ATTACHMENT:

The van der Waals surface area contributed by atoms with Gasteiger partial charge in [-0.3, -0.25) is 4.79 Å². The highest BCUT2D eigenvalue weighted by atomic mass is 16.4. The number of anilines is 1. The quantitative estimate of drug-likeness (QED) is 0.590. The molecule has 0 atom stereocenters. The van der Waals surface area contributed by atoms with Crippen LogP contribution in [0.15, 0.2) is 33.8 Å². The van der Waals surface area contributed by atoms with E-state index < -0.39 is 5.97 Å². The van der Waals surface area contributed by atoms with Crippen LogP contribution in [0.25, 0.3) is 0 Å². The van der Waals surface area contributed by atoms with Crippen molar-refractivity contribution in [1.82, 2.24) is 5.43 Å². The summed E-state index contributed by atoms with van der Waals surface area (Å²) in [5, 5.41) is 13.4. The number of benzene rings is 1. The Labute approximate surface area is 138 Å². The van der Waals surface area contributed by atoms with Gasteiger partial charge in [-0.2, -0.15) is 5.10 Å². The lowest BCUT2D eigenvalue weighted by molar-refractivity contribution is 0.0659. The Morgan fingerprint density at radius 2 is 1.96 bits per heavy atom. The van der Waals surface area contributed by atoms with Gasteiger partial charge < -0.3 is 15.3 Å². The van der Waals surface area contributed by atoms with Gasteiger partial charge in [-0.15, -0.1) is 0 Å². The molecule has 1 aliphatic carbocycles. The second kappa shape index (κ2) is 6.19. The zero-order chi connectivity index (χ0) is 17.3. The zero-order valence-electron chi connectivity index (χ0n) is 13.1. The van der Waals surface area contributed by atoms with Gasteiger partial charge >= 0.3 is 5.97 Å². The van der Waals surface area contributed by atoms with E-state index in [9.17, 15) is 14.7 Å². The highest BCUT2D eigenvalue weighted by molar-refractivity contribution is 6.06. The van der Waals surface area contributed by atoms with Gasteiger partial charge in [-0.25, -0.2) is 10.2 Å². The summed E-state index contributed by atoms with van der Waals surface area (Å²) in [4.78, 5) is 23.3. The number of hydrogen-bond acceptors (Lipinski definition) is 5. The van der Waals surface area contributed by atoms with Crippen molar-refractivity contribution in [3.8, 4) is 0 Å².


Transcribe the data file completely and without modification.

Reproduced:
The van der Waals surface area contributed by atoms with Gasteiger partial charge in [-0.3, -0.25) is 4.79 Å². The highest BCUT2D eigenvalue weighted by atomic mass is 16.4. The number of anilines is 1. The quantitative estimate of drug-likeness (QED) is 0.590. The molecule has 0 atom stereocenters. The van der Waals surface area contributed by atoms with Crippen LogP contribution in [0.15, 0.2) is 33.8 Å². The van der Waals surface area contributed by atoms with E-state index < -0.39 is 5.97 Å². The van der Waals surface area contributed by atoms with Crippen LogP contribution in [0.25, 0.3) is 0 Å². The van der Waals surface area contributed by atoms with Crippen molar-refractivity contribution in [1.82, 2.24) is 5.43 Å². The summed E-state index contributed by atoms with van der Waals surface area (Å²) in [5, 5.41) is 13.4. The number of benzene rings is 1. The Labute approximate surface area is 138 Å². The van der Waals surface area contributed by atoms with Gasteiger partial charge in [-0.2, -0.15) is 5.10 Å². The lowest BCUT2D eigenvalue weighted by molar-refractivity contribution is 0.0659. The Morgan fingerprint density at radius 2 is 1.96 bits per heavy atom. The van der Waals surface area contributed by atoms with Gasteiger partial charge < -0.3 is 15.3 Å². The van der Waals surface area contributed by atoms with Gasteiger partial charge in [-0.15, -0.1) is 0 Å². The molecule has 1 aliphatic carbocycles. The second kappa shape index (κ2) is 6.19. The zero-order chi connectivity index (χ0) is 17.3. The zero-order valence-electron chi connectivity index (χ0n) is 13.1. The van der Waals surface area contributed by atoms with Gasteiger partial charge >= 0.3 is 5.97 Å². The van der Waals surface area contributed by atoms with E-state index in [9.17, 15) is 14.7 Å². The highest BCUT2D eigenvalue weighted by molar-refractivity contribution is 6.06. The van der Waals surface area contributed by atoms with Gasteiger partial charge in [-0.25, -0.2) is 10.2 Å². The summed E-state index contributed by atoms with van der Waals surface area (Å²) in [4.78, 5) is 23.3. The number of hydrogen-bond acceptors (Lipinski definition) is 5. The van der Waals surface area contributed by atoms with Crippen molar-refractivity contribution in [3.8, 4) is 0 Å².